• Visit the official Web site of the new computer-animated movie, Ice Age, which is doing well at the box office right now.
  • Learn more about special effects used in the movie Flubber from the Visual Effects Headquarters.
  • How is computer animation affecting workers in the movie making industry? Find out in "21st Century Movies" on PBS' OnlineNewsHour.
  • Read a review of The Perfect Storm by famous film critic Roger Ebert. Do you agree with his take on the movie? Why or why not?
  • Consider the last movie you saw which had special effects. Write a review of the movie based on the realism and impact of the special effects. Support your claims with specific examples from the movie. Here are some questions to consider:
    • Were the special effects believable?
    • Did the special effects enhance the movie?
    • How could the special effects have been improved?

The Price of Effects
Movie budgets continue to rise as movie producers create more impressive visual effects to lure you to the theater. If a movie is successful, it earns more money than it costs to produce, thus yielding a profit. However, in some cases, the cost of the movie outweighs the money it takes in at the box office.

  • Look at the data below figure out which movie earned the highest percentage profit and which movie had the largest percentage loss.

Title Year Released Budget Total Dollars Grossed
Titanic 1997 $200,000,000 $1,835,400,000
The Mummy Returns 2001 $100,000,000 $418,700,000
AI: Artificial Intelligence 2001 $100,000,000 $78,616,689
Mission to Mars 2000 $90,000,000 $60,874,615

More Links
Check out the official Web sites of some of the movies we've mentioned in this article:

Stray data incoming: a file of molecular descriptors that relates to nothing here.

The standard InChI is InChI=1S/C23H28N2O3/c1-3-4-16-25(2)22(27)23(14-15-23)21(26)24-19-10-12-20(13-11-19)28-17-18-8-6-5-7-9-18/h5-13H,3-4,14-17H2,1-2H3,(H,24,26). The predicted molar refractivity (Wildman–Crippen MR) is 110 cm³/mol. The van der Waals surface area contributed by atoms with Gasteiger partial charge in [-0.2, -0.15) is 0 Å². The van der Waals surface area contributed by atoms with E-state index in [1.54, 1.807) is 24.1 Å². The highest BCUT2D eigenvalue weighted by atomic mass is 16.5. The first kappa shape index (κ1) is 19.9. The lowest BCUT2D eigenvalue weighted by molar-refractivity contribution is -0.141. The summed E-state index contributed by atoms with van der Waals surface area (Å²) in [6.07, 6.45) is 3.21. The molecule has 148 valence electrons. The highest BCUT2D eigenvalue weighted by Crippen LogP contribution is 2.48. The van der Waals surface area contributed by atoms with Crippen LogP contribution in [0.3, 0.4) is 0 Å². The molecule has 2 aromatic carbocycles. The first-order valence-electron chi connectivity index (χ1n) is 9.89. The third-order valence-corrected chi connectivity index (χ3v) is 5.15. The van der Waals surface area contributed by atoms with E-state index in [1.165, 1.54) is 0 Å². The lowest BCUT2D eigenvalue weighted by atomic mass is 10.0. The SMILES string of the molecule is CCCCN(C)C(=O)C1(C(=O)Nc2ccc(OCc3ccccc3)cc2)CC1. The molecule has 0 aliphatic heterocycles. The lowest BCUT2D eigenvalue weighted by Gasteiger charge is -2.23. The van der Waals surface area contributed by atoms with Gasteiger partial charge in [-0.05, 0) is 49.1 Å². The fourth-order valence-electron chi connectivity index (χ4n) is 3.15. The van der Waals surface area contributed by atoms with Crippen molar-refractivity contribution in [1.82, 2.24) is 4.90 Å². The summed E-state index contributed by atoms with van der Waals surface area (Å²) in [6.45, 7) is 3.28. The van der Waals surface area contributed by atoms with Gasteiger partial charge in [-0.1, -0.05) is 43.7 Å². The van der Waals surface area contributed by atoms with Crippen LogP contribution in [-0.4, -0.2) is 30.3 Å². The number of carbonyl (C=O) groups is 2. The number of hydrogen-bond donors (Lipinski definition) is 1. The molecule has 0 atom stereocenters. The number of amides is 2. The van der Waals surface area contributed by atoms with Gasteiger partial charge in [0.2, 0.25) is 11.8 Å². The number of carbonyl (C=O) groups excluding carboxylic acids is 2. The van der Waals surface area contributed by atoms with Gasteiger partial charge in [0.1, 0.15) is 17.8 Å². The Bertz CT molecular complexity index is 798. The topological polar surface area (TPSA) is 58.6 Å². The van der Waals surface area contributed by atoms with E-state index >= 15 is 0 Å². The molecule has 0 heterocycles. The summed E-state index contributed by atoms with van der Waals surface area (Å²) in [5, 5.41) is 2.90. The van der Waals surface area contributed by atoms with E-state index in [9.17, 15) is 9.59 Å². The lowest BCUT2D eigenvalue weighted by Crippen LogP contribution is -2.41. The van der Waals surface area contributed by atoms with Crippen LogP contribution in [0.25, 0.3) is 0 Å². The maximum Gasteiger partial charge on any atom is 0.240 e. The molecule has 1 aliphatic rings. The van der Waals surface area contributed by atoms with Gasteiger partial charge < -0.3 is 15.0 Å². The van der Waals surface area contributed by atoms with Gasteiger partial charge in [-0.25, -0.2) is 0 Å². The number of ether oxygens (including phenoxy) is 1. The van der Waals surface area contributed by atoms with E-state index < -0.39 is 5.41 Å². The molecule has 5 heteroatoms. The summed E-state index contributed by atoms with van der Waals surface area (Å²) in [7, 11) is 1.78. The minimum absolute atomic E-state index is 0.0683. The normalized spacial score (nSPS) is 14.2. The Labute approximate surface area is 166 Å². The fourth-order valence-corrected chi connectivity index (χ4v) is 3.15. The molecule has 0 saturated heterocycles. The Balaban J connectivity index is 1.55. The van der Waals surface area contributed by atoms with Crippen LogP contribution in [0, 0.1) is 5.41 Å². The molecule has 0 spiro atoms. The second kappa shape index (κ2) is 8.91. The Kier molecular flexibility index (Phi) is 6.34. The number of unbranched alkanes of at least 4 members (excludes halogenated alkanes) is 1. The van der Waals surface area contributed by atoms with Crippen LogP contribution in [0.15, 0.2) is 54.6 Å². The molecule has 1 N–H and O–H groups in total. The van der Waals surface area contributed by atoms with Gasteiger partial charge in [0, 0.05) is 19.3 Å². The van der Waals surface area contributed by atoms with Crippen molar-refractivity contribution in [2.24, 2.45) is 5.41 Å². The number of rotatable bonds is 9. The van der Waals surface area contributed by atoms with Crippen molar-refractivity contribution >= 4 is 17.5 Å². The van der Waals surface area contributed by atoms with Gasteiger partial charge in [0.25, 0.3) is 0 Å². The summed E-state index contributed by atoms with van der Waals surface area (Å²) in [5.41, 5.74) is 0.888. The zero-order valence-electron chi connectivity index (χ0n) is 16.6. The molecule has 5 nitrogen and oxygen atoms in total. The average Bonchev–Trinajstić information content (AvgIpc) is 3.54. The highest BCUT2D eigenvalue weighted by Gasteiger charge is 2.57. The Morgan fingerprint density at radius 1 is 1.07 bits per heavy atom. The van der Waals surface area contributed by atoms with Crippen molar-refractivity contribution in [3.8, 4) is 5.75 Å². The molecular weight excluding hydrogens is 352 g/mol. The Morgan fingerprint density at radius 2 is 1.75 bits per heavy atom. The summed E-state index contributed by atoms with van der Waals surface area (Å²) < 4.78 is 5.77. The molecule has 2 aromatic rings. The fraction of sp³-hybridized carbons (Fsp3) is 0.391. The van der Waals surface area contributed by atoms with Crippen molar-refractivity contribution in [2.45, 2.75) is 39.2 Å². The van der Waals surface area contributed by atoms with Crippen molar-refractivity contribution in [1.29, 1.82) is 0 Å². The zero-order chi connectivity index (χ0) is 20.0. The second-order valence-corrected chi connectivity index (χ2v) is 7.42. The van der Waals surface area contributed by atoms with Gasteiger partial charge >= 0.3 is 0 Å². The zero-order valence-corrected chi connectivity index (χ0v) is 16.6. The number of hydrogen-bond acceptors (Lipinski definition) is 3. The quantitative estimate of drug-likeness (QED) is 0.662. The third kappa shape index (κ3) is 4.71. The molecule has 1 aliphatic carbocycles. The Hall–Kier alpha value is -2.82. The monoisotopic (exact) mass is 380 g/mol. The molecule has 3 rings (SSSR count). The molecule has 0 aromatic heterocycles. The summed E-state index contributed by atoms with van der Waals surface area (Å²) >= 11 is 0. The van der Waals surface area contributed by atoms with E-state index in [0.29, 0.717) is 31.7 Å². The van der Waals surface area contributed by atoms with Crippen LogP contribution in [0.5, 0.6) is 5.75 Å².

Cast Away
Chicken Run
Clockstoppers
Ice Age
Jumanji
Jurassic Park
Lord of the Rings
Monkeybone
Monsters, Inc.
Shrek
The Nightmare Before Christmas
The Perfect Storm

Basketball and Cartoons
In the IMAX film, Michael Jordan to the Max, producers used both blue screen and special wide-angle IMAX film to create many of the extraordinary scenes. Jordan was filmed performing slam dunks and other impressive shots in front of a blue screen. These shots were then composited with animated cartoon characters.

Learn more about the special effects and see pictures of the process on the official Web site, Michael Jordan to the Max. (If you look through the photo gallery, you'll see that the filmmakers used a green screen instead of a blue one — but the basic principle is the same.)

In the end, the cost of producing a movie — including its special effects — is passed on to you. According to the Las Vegas Review Journal, the average cost of producing and advertising a movie in 2000 was about $82,000,000. The average cost of a movie ticket that year was $5.40 (that number included discount rates such as matinees). However, many movie theaters now charge $7-8 per adult ticket. And that number doesn't even include the cost of candy and popcorn.

  • Are you willing to pay higher movie ticket prices to fund state-of-the-art movie theaters and more expensive special effects?

— by Zora Warren of the Harvard Graduate School of Education's "Technology in Education" program

Related Activities
Star Wars
Read about the effects used in The Phantom Menace in this Riverdeep archive article.
Percentages
If you need help calculating the percentage problems in this article, try this tutorial from Destination Math.
All About Oscar
For Teachers: This Riverdeep article shows how you can teach your students math and chemistry using the Oscar statuette.